When parents implement a positive financial plan, their children will notice and understand.  This plan includes, but is not limited to, spending less than you earn, living with a budget, saving for college expenses, paying down debt or simply paying yourself first.  Children are eager to learn from parents and they in turn might just teach other kids about positive money management behavior.

Today’s family can ignore keeping up with today’s trends in order to be satisfied or happy.  Families can achieve a perfect balance without the presence of money, or if need be, at a fraction of the cost!

  • Find your Tribe.  Team up with other families that share your money-saving views.  Strength in numbers is a powerful tool.  You will come to notice your children aren’t competing with their peers because everyone shares the same values.
  • Visit your Neighborhood Park.  The park is a great place to spend time free of charge!  Parents can turn the experience into a learning one – discuss animals and plants that are native to the area.  Or the importance of keeping the park clean for both wildlife and humans.
  • Picnic Lunches.  Plan a picnic lunch rather than purchase lunch at the drive-thru.  Encourage your kids to create menus.  Head to the supermarket for ingredients and discuss the various prices of items and how coupons lower the cost per item.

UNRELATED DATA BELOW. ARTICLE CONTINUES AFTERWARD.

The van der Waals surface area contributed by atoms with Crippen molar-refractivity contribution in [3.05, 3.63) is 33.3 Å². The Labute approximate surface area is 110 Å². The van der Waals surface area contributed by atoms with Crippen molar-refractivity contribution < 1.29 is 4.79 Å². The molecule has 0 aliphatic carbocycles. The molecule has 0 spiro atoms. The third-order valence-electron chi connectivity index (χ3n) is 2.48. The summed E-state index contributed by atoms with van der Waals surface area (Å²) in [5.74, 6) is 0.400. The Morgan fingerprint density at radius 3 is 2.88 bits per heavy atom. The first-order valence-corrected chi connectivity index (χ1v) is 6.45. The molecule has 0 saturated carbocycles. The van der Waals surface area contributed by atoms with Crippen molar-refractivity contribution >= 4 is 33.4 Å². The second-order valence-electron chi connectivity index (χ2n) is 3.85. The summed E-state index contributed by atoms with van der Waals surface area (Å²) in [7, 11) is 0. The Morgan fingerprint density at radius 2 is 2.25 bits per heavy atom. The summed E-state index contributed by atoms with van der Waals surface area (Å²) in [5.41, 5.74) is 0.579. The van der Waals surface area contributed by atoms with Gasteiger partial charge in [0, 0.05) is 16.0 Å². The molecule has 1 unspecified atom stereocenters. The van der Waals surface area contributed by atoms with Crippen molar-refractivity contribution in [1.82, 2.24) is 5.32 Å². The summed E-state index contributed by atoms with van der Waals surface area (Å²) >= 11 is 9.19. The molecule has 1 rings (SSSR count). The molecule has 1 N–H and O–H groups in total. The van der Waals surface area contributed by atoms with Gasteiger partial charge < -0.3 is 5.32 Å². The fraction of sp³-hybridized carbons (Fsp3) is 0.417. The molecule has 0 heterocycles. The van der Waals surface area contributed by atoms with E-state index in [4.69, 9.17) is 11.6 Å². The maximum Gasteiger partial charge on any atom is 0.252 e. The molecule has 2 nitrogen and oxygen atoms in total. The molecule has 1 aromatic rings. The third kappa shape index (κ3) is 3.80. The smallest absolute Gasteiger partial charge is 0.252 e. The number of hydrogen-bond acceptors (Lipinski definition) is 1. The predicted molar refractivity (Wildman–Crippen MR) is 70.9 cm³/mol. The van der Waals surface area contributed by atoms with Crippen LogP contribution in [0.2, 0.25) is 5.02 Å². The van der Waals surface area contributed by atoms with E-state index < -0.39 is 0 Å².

• Visit the Library.  Many community libraries lend out DVDs and CDs, in addition to books.  Also, your community library may offer reading classes and/or other programs geared towards younger children and teens.  Some other library might include the following programs: computer classes, resume building, environmental classes, etc.
  • Host Family Game Night.  When your budget does not have the flexibility to cover recreational expenses, such as going to the movie theater, families can still enjoy “fun” time together.  Why not host a family game night!  Grab a board game and snacks, invite friends and have them bring a potluck meal.  You can achieve the same amount of fun for more than ½ the price! 
  • Buy Used.  When the cash flow is slow, think about buying used items (electronics, bikes, clothing, etc.) in an effort to save money.  Buy used and save the difference.
  • Volunteering.  A great way to teach “giving” values is by volunteering time to charities.  Teens will learn the value of having a giving spirit, where emphasis is placed not on consumption, but rather contributing.